Emmy nominations: 'Game of Thrones' leads with 22 nods, followed by 'Saturday Night Live' and 'Westworld'

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After a year of being ineligible, "Game of Thrones" came back in a big way in the Emmy nominations announcement on Thursday, earning 22 nods, including best drama series, bringing its lifelong total to a whopping 129.

"Saturday Night Live" and "Westworld," the two shows that dominated last year's Emmys, trailed close behind, earning 21 nominations each, followed by Hulu's "The Handmaid's Tale" with 20.

Another big winner was Netflix, which earned 112 nominations, breaking HBO's 17-year streak of dominating the nods. The streaming service's total includes 13 for "The Crown," 12 each for "Godless" and "Stranger Things," 10 for "GLOW" and four for "Queer Eye." Notably, the platform's dystopian drama "Black Mirror" earned seven nominations for a single episode, "USS Callister."

Surprises include the snubbing of "Modern Family," which earned no nominations. The long-running ABC comedy won the Emmy for best comedy five years in a row, and has earned 80 nominations throughout its eight seasons. This will be the first year since 2009 that a comedy other than "Modern Family" or "Veep" takes the crown.

The final season of "Veep" was delayed while star Julia Louis-Dreyfus was treated with cancer, opening up the lead actress in a comedy series, which she's won each of the past six years. Competing in the category are Pamela Aldon of "Better Things," Rachel Brosnahan of Amazon's "The Marvelous Mrs. Maisel," Allison Janney for "Mom," Issa Rae of "Insecure" and Lily Tomlin, who has earned her 25th Emmy nod, this time for "Grace and Frankie."

Anthony Bourdain, who passed away in June, received a posthumous nomination for hosting his CNN travelogue show "Parts Unknown," which earned six total nods.

The Emmy Awards air Sept. 17 on NBC, hosted by "Saturday Night Live" stars Michael Che and Colin Jost.

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NOMINATIONS FOR THE 70TH PRIMETIME EMMY AWARDS

- Nominations by network

Netflix: 112

HBO: 108

NBC: 78

FX: 50

CBS: 34

ABC: 31

Hulu: 27

Amazon: 22

Showtime: 21

National Geographic: 17

Fox: 16

VH1: 12

CNN: 10

- Outstanding comedy series

"The Marvelous Mrs. Maisel" (Amazon)

"Blackish" (ABC)

"GLOW" (Netflix)

"Atlanta" (FX)

"Barry" (HBO)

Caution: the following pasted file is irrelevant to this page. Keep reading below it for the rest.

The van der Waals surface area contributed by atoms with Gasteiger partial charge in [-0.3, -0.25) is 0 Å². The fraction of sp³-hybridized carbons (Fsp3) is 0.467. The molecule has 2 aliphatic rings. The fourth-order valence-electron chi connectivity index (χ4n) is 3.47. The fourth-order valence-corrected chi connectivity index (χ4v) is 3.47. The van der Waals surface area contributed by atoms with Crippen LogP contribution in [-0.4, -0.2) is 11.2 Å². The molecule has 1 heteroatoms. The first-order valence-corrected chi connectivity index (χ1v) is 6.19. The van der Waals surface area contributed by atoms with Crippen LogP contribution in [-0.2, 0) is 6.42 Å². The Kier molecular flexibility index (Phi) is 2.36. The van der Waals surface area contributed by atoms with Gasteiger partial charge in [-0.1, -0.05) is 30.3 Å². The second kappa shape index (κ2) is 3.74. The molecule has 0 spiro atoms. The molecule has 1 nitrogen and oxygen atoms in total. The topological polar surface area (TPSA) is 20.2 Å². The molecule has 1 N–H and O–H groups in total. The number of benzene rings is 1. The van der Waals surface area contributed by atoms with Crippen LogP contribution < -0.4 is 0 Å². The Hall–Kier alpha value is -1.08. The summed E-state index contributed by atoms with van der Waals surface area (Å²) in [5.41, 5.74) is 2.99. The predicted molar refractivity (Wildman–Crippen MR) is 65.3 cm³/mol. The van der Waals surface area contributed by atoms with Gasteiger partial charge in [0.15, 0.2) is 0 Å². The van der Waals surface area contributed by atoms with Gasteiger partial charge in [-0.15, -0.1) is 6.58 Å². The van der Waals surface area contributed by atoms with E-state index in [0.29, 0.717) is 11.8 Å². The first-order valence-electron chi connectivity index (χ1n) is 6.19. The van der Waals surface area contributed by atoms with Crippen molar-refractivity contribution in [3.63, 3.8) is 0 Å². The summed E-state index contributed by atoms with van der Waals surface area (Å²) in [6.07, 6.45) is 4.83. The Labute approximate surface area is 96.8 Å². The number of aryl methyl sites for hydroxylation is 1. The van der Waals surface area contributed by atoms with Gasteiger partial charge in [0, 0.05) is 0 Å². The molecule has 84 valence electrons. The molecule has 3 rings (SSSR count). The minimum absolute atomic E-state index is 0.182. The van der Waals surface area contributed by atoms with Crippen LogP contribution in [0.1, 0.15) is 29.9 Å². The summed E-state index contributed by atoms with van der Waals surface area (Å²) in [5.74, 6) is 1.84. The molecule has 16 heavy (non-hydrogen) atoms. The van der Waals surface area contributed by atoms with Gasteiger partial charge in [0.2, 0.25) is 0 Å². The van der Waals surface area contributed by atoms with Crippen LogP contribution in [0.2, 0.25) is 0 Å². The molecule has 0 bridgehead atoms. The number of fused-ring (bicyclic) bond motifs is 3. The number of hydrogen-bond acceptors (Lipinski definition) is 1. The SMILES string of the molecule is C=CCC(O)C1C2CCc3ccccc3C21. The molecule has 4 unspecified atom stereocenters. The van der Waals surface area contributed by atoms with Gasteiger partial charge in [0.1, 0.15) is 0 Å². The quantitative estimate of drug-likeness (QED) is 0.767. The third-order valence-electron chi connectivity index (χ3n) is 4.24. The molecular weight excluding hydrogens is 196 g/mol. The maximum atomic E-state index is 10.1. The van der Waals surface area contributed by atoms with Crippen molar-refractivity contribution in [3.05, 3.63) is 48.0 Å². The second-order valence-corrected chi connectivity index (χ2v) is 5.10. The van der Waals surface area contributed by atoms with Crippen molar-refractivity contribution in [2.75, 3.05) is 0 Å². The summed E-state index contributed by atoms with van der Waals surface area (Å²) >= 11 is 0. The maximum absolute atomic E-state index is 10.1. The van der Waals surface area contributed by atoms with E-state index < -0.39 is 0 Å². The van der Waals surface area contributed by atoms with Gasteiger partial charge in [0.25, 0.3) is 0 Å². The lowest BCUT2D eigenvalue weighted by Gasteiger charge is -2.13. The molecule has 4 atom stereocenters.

"Silicon Valley" (HBO)

"Curb Your Enthusiasm" (HBO)

"Unbreakable Kimmy Schmidt" (Netflix)

Immediate reaction: After being crowned best comedy at the Golden Globes, "The Marvelous Mrs. Maisel" makes its Emmy debut. It faces some tough competition with fellow newcomers, critical favorites "Barry" and "GLOW." While the old favorites inevitably show up (really, "Curb Your Enthusiasm"?), one significant series got knocked off the list: Former champ "Modern Family" wasn't nominated for the first time in nine seasons.

- Outstanding drama series

"The Handmaid's Tale" (Hulu)

"Game of Thrones" (HBO)

"Stranger Things" (Netflix)

"The Americans" (FX)

"This Is Us" (NBC)

"The Crown" (Netflix)

"Westworld" (HBO)

Immediate reaction: This category played out almost exactly as prognosticators expected, including the reigning champ, Hulu's "The Handmaid's Tale." Of course, "Game of Thrones" is back on the list, and "This Is Us" is keeping broadcast TV in the game with the category's only non-cable or streaming nominee. The only one missing that will break the hearts of some TV critics? "Killing Eve," the addictive BBC America drama that aired this spring and accomplished the rare feat of gaining more viewers every week.

- Outstanding lead actress in a comedy series

Rachel Brosnahan, "The Marvelous Mrs. Maisel" (Amazon)

Tracee Ellis Ross, "Blackish" (ABC)

Allison Janney, "Mom" (CBS)

Lily Tomlin, "Grace and Frankie" (Netflix)

Pamela Adlon, "Better Things" (FX)

Issa Rae, "Insecure" (HBO)

Immediate reaction: With perennial favorite Julia Louis-Dreyfus out of the running this year, this category had room for newcomers Rachel Brosnahan and Issa Rae. Brosnahan took home a surprise Golden Globe for her snappy performance as a housewife turned unlikely stand-up comedian in Amazon's "The Marvelous Mrs. Maisel." And it's so refreshing to see Rae (a two-time Golden Globe nominee) get recognized by the academy for her funny-yet-vulnerable run as a heightened version of herself in her HBO dramedy, which she co-created with Larry Wilmore.

- Outstanding lead actor in a comedy series

Donald Glover, "Atlanta" (FX)

Bill Hader, "Barry" (HBO)

Anthony Anderson, "Blackish" (ABC)

William H. Macy, "Shameless" (Showtime)

Larry David, "Curb Your Enthusiasm" (HBO)

Ted Danson, "The Good Place" (NBC)

Immediate reaction: Donald Glover, who took home the Emmy last year for his role as Earn Marks in FX's arresting dramedy "Atlanta" (which he also created and occasionally directs) is the one to beat here. Could Bill Hader, who has been praised for his at-once comedic and dark turn as a hitman turned actor in HBO's "Barry," be up for the challenge? You might also put your money on Ted Danson, for his wickedly funny role in NBC's "The Good Place," or Larry David, who returns to the race after "Curb Your Enthusiasm's" long hiatus.